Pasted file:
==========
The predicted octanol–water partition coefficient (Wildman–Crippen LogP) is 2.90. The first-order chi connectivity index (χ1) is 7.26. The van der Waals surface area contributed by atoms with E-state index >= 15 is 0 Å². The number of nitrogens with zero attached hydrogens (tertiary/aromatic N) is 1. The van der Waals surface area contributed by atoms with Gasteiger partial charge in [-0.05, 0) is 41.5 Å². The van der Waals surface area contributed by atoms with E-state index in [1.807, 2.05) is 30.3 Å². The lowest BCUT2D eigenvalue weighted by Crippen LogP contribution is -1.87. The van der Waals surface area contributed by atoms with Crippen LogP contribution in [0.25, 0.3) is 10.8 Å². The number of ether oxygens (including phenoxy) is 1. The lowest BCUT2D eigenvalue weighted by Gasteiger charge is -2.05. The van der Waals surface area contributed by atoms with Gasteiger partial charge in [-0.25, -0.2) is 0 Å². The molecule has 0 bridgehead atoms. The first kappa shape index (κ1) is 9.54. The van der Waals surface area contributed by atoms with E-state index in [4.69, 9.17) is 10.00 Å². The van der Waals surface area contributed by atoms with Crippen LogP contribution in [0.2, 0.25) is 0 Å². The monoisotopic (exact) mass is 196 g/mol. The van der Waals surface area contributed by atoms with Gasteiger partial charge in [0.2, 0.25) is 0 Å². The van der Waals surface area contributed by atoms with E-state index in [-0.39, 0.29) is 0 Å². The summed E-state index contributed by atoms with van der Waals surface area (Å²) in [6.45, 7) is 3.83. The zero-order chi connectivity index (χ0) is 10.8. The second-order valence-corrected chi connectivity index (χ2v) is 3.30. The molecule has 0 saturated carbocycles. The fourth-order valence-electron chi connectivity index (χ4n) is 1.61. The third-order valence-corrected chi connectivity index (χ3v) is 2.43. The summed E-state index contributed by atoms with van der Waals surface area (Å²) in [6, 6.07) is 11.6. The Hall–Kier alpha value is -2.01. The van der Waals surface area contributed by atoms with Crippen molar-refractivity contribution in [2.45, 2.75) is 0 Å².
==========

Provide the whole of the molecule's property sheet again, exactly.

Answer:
The predicted octanol–water partition coefficient (Wildman–Crippen LogP) is 2.90. The first-order chi connectivity index (χ1) is 7.26. The van der Waals surface area contributed by atoms with E-state index >= 15 is 0 Å². The number of nitrogens with zero attached hydrogens (tertiary/aromatic N) is 1. The van der Waals surface area contributed by atoms with Gasteiger partial charge in [-0.05, 0) is 41.5 Å². The van der Waals surface area contributed by atoms with E-state index in [1.807, 2.05) is 30.3 Å². The lowest BCUT2D eigenvalue weighted by Crippen LogP contribution is -1.87. The van der Waals surface area contributed by atoms with Crippen LogP contribution in [0.25, 0.3) is 10.8 Å². The number of ether oxygens (including phenoxy) is 1. The lowest BCUT2D eigenvalue weighted by Gasteiger charge is -2.05. The van der Waals surface area contributed by atoms with Gasteiger partial charge in [-0.25, -0.2) is 0 Å². The molecule has 0 bridgehead atoms. The first kappa shape index (κ1) is 9.54. The van der Waals surface area contributed by atoms with E-state index in [4.69, 9.17) is 10.00 Å². The van der Waals surface area contributed by atoms with Crippen LogP contribution in [0.2, 0.25) is 0 Å². The monoisotopic (exact) mass is 196 g/mol. The van der Waals surface area contributed by atoms with Gasteiger partial charge in [0.2, 0.25) is 0 Å². The van der Waals surface area contributed by atoms with E-state index in [-0.39, 0.29) is 0 Å². The summed E-state index contributed by atoms with van der Waals surface area (Å²) in [6.45, 7) is 3.83. The zero-order chi connectivity index (χ0) is 10.8. The second-order valence-corrected chi connectivity index (χ2v) is 3.30. The molecule has 0 saturated carbocycles. The fourth-order valence-electron chi connectivity index (χ4n) is 1.61. The third-order valence-corrected chi connectivity index (χ3v) is 2.43. The summed E-state index contributed by atoms with van der Waals surface area (Å²) in [6, 6.07) is 11.6. The Hall–Kier alpha value is -2.01. The van der Waals surface area contributed by atoms with Crippen molar-refractivity contribution in [2.45, 2.75) is 0 Å².